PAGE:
【MOVIE】How to Bow - Bowing Culture in Japan

【MOVIE】How to Bow - Bowing Culture in Japan

Update: 21 February 2017

While walking through Tokyo in the evening, you are more than likely to spot several groups of businessmen and businesswomen bowing among themselves as they say goodbye for the night.

The concept bowing in Japan, like when and how to bow can be at times confusing. When learning Japanese, you learn about different degrees of politeness and things that imply it. Bowing is also an act of respect and politeness and it may be tough to tell the difference between one bow from another but it is good to learn about etiquette in Japan. Let’s go over the basics of how to bow in Japan.

Bowing: Then and Now

Bowing: Then and Now

The act of bowing is thought to have begun around 500 to 800 AD, when Chinese Buddhism was introduced to Japan. Back then bowing was used to portray status, such as when greeting people of higher social status people would lower their heads to show an inferior position to signify that they are not a threat. You can see this in many films and plays set in the past. Just about everyone is expected to bow or kneel to the highest authority like kings and queens.

In modern day Japan, bowing has several different uses. Bowing is now used to thank, request, congratulate, and apologize to others. It’s become an essential cultural tool that everyone in Japan is taught to execute properly, from children to company workers.

The Essence of a Bow

The Essence of a Bow

Bowing generally has two stances, sitting and standing. Every bow has three key points – the person’s back should be kept straight and not curved, the person’s legs and hips should remain in the same position when standing, and when bowing one should inhale when bowing and exhale when straightening back up. While the essence of a bow generally stays the same, there are all kinds of different kinds of bows - let’s take a look at them.

Eshaku

Eshaku

The most casual bow, used among friends or relative, is simply done by by nodding your head slightly. A more formal bow also called the “greeting bow,” the eshaku is used between people of equal status, like coworkers or friends of friends. It is usually paired with a greeting like "good morning" (ohayo gozaimasu) or after work (otsukaresama desu). This bow is done at an angle of 15 degrees.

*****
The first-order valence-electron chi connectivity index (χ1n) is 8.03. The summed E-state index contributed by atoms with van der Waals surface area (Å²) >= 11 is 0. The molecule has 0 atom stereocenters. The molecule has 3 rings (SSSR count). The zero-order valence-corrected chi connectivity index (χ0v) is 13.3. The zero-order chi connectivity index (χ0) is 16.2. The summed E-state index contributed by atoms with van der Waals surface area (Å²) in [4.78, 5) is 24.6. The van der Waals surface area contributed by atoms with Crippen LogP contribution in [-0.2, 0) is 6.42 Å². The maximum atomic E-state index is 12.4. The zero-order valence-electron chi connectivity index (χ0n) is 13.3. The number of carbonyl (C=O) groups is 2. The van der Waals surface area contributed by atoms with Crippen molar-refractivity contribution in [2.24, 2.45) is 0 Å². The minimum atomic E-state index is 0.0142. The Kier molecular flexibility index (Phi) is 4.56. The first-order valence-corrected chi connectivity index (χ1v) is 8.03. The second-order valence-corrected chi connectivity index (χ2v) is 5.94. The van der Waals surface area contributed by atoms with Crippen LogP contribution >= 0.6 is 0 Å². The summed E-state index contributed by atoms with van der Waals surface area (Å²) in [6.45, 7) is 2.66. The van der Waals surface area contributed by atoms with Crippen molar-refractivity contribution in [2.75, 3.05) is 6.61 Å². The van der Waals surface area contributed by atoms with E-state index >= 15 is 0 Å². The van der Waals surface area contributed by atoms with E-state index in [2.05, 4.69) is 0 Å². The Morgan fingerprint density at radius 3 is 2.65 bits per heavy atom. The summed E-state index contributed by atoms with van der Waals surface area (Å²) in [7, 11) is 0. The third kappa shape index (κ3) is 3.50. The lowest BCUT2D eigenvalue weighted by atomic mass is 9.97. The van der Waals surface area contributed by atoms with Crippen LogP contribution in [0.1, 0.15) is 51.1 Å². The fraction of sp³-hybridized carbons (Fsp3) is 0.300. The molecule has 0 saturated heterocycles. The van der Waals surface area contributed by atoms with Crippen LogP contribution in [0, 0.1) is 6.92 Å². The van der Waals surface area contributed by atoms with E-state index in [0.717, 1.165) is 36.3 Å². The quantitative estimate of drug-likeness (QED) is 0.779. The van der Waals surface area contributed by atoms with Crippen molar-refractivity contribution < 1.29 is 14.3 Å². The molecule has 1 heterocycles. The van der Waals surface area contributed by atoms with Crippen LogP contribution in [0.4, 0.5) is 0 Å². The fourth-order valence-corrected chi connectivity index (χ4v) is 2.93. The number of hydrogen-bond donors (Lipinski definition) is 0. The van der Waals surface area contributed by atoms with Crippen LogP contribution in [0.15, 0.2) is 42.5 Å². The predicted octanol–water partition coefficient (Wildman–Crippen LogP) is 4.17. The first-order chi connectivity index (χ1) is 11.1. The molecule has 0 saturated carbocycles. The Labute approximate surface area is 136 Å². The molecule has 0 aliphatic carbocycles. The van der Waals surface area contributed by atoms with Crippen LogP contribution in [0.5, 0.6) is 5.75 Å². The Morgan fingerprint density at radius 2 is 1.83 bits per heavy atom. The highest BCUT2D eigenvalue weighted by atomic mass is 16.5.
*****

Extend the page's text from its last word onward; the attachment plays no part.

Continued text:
Senrei

Senrei

The “polite bow” called senrei is done while sitting and requires a 30 degree bow. It is used in formal and semi-formal occasions. The entire bow should last between two and three seconds, so do not get up again right away.

Keirei

Keirei is the most common type of proper bowing, it is done at a 30 degree angle while standing up. Usually used to thank or greet people, such as customers, it is also used when meeting people for the first time.

Saikeirei and Shazai

Saikeirei and Shazai

This is a more rare type of bow, reserved for special people like managers, in-laws, or important customers. A bow at a 45 degree angle, it is used to display profound respect or sincere apologies, held for around 3 seconds.

Finally, the highest and rarest form of bowing, Shazai. In this bow, the person bowing bends forward 70 degrees and holds this position for 4 seconds. This bow is usually only seen when companies have to publicly apologize for their errors after having caused trouble to their customers and others.

Mastering the Art of Bowing

Mastering the Art of Bowing

While there are some other forms of bowing, they are mostly reserved for specific religious events. All of these rules may be a lot to take in at once, but the general rule of thumb is: the more formal an event or higher the authority, the lower and longer the bow should be. Also a side note: Putting your hands in front of your chest when bowing is a common mistake, it’s not used in modern day Japan except in worship.

Bowing is an intrinsic and fundamental part of Japanese society. It’s ingrained to the point where people even bow while on the phone. Politeness and respect is a quality that Japan has expressed throughout its long history.

*This information is from the time of this article's publication.

Share this article.